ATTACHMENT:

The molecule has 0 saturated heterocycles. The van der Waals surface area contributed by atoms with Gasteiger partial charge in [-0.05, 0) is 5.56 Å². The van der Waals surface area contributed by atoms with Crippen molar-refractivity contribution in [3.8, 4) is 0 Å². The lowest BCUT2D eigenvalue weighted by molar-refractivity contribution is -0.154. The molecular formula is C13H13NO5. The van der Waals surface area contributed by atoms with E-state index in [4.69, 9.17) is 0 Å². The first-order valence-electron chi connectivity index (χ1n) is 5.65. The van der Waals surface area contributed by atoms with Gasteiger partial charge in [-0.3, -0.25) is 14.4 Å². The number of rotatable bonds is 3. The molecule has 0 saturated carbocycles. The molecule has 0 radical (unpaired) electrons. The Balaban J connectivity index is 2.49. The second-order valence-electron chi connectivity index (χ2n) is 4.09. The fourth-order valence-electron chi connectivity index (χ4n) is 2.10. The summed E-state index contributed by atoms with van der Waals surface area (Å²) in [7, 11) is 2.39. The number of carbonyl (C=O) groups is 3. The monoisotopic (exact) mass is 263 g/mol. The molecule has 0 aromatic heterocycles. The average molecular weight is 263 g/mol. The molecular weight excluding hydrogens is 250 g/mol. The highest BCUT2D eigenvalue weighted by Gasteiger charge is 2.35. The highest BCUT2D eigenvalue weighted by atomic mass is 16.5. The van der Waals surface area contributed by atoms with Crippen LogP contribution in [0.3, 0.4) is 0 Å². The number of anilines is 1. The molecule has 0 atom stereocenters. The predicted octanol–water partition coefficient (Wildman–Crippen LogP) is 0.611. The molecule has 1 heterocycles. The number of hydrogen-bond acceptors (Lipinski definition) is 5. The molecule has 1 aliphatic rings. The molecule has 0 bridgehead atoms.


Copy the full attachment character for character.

The molecule has 0 saturated heterocycles. The van der Waals surface area contributed by atoms with Gasteiger partial charge in [-0.05, 0) is 5.56 Å². The van der Waals surface area contributed by atoms with Crippen molar-refractivity contribution in [3.8, 4) is 0 Å². The lowest BCUT2D eigenvalue weighted by molar-refractivity contribution is -0.154. The molecular formula is C13H13NO5. The van der Waals surface area contributed by atoms with E-state index in [4.69, 9.17) is 0 Å². The first-order valence-electron chi connectivity index (χ1n) is 5.65. The van der Waals surface area contributed by atoms with Gasteiger partial charge in [-0.3, -0.25) is 14.4 Å². The number of rotatable bonds is 3. The molecule has 0 saturated carbocycles. The molecule has 0 radical (unpaired) electrons. The Balaban J connectivity index is 2.49. The second-order valence-electron chi connectivity index (χ2n) is 4.09. The fourth-order valence-electron chi connectivity index (χ4n) is 2.10. The summed E-state index contributed by atoms with van der Waals surface area (Å²) in [7, 11) is 2.39. The number of carbonyl (C=O) groups is 3. The monoisotopic (exact) mass is 263 g/mol. The molecule has 0 aromatic heterocycles. The average molecular weight is 263 g/mol. The molecular weight excluding hydrogens is 250 g/mol. The highest BCUT2D eigenvalue weighted by Gasteiger charge is 2.35. The highest BCUT2D eigenvalue weighted by atomic mass is 16.5. The van der Waals surface area contributed by atoms with Crippen LogP contribution in [0.3, 0.4) is 0 Å². The number of anilines is 1. The molecule has 0 atom stereocenters. The predicted octanol–water partition coefficient (Wildman–Crippen LogP) is 0.611. The molecule has 1 heterocycles. The number of hydrogen-bond acceptors (Lipinski definition) is 5. The molecule has 1 aliphatic rings. The molecule has 0 bridgehead atoms.